In Doc Generici, the question of the Consiglio di Stato on whether it was obliged to refer the questions for interpretation under Art 267.III TFEU, or whether it was simply doing so out of a discretionary measure under Art 267.II TFEU, seems to respond to some argument of the parties in the case at hand (which domestic law implications exceed my imagination), but it is irrelevant from the perspective of EU law.
In fact, the answer given by the CJEU in paras 42-45 could not be more inane, as it simply reiterates the existing doctrine that
In accordance with the third paragraph of Article 267 TFEU, a court or tribunal against whose decisions there is no judicial remedy under national law is required, where a question of EU law is raised before it, to comply with its obligation to bring the matter before the Court of Justice, unless it has established that the question raised is irrelevant or that the provision of EU law in question has already been interpreted by the Court or that the correct application of EU law is so obvious as to leave no scope for any reasonable doubt (see, inter alia, judgments in Cilfit and Others, 283/81, EU:C:1982:335, paragraph 21, and Boxus and Others, C-128/09 to C-131/09, C-134/09 and C-135/09, EU:C:2011:667, paragraph 31) (C-452/14, para 43).
After that reminder, the CJEU simply proceeds to stress that the Consiglio di Stato was right in considering itself obliged to refer the question because
it is clear from the explanations provided by the Consiglio di Stato that it considers that it is obliged to make a reference to the Court of Justice for a preliminary ruling. Indeed, it is of the view that the dispute in the main proceedings raises a question of interpretation of EU law which is relevant and novel and the answer to which is not so clear as to leave no scope for any reasonable doubt as to the solution (C-452/14, para 44, emphasis added).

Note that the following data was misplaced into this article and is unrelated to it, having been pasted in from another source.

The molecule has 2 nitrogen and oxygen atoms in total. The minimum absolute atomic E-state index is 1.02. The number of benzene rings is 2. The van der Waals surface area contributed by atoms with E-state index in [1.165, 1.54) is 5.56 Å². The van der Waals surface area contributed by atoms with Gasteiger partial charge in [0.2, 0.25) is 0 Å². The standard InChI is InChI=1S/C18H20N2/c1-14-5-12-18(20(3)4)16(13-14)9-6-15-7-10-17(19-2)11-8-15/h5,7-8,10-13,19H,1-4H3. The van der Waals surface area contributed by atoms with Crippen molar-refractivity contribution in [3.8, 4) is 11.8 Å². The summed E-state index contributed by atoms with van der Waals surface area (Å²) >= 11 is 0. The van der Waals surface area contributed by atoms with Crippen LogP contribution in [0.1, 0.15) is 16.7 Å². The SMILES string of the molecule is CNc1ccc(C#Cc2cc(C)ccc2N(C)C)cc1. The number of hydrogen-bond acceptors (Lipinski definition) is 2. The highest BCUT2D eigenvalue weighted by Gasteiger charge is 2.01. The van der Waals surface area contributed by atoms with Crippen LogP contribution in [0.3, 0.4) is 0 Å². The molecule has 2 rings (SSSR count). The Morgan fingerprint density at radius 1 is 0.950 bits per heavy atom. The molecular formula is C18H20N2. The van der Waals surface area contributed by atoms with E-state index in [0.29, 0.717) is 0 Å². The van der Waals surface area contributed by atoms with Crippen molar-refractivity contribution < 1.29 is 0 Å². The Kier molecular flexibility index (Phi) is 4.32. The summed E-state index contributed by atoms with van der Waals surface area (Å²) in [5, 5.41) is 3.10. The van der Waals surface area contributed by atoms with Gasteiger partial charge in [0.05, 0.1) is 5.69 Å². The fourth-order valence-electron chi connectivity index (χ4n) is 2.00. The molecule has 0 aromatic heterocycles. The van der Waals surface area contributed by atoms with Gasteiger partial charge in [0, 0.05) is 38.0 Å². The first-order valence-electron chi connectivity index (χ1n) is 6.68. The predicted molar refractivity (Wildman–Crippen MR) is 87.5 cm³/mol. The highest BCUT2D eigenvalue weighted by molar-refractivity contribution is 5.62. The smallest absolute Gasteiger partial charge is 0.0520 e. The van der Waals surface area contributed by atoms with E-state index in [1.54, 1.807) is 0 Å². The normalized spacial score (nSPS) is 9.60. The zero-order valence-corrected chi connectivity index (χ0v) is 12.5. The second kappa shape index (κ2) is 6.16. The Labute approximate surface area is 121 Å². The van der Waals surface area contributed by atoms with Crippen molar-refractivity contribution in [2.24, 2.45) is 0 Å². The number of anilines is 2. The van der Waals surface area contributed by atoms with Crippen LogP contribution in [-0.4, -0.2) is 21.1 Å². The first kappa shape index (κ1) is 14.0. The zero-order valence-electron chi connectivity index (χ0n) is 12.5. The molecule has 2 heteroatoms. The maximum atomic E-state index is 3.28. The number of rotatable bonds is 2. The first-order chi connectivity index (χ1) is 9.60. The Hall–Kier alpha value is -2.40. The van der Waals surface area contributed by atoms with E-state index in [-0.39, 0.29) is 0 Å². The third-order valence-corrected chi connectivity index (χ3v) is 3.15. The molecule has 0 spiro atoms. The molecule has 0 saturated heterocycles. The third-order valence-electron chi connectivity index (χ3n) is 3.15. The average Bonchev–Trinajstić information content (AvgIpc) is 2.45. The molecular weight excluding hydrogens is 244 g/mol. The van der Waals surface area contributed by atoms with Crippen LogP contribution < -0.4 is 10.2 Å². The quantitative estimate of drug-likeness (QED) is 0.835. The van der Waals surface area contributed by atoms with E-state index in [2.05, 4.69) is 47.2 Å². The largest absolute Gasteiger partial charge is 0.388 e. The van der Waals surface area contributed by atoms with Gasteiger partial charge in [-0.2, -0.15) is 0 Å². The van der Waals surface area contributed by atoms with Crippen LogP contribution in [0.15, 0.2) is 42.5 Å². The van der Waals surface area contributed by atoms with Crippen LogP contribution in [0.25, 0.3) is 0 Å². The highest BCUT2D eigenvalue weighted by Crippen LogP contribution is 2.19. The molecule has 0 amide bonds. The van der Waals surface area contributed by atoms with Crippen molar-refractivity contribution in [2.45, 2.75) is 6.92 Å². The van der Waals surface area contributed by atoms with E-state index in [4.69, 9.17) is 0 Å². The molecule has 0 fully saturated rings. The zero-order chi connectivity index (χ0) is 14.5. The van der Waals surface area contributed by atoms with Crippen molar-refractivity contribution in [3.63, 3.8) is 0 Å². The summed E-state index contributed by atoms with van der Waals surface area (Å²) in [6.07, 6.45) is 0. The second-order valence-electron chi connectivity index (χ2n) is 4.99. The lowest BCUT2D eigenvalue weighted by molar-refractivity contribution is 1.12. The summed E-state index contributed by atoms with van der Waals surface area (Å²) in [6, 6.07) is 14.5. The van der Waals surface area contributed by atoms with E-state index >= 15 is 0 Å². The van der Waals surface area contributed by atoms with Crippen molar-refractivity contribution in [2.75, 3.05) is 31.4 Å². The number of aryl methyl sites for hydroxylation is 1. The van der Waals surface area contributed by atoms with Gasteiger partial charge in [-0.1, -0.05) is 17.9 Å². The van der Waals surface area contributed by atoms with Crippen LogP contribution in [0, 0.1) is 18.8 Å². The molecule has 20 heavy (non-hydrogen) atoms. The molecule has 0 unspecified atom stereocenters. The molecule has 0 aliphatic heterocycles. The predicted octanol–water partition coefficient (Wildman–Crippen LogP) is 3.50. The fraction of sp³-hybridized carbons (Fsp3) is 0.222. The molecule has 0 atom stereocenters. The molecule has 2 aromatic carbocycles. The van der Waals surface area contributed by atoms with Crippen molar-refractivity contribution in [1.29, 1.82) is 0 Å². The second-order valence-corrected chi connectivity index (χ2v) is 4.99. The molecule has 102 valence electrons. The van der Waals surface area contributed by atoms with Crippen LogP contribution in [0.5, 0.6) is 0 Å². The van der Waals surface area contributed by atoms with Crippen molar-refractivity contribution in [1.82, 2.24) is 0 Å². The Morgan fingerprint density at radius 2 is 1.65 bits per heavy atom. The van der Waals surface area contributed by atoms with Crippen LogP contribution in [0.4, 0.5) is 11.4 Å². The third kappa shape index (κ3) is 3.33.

However, this is quite empty or circular reasoning, not least because the circumstances of the case the CJEU refers to are 'internal' to the decision of the Consiglio di Stato--ie the referring court is the one that assesses whether the question is useful and is not covered by the doctrine of acte claire. Under EU law, the CJEU would only second-guess such a judgment of a would-be referring court when there is no referral, and only when the non-referring domestic court incurred in a "manifest infringement" of the applicable EU law.
Thus, in a scenario where the domestic highest court decides to refer, the CJEU is hardly ever going to answer in a way that determines that the referral was not mandatory under 263.III TFEU, even if it eventually decides not to answer the specific questions referred for interpretation. Not least, because even if it was not mandatory, it was in any case possible, so the CJEU need not worry about how the question got to its docket--it need only be concerned when a question that had to be referred is not.
Overall, then, the issue of the obligation or mere possibility for a referral to the CJEU by the Consiglio di Stato in Doc Generici seems the result of an unnecessary domestic imbroglio concerning the effects of such a referral and, in my view, simply serves to strengthen the point that, when in (reasonable) doubt, highest domestic courts must refer questions for preliminary ruling to the CJEU. I am still curious as to the background reasons why the Consiglio di Stato felt the need to justify that it had to refer the issues to the CJEU. If any Italian reader would tell us in the comments, I would remain much obliged.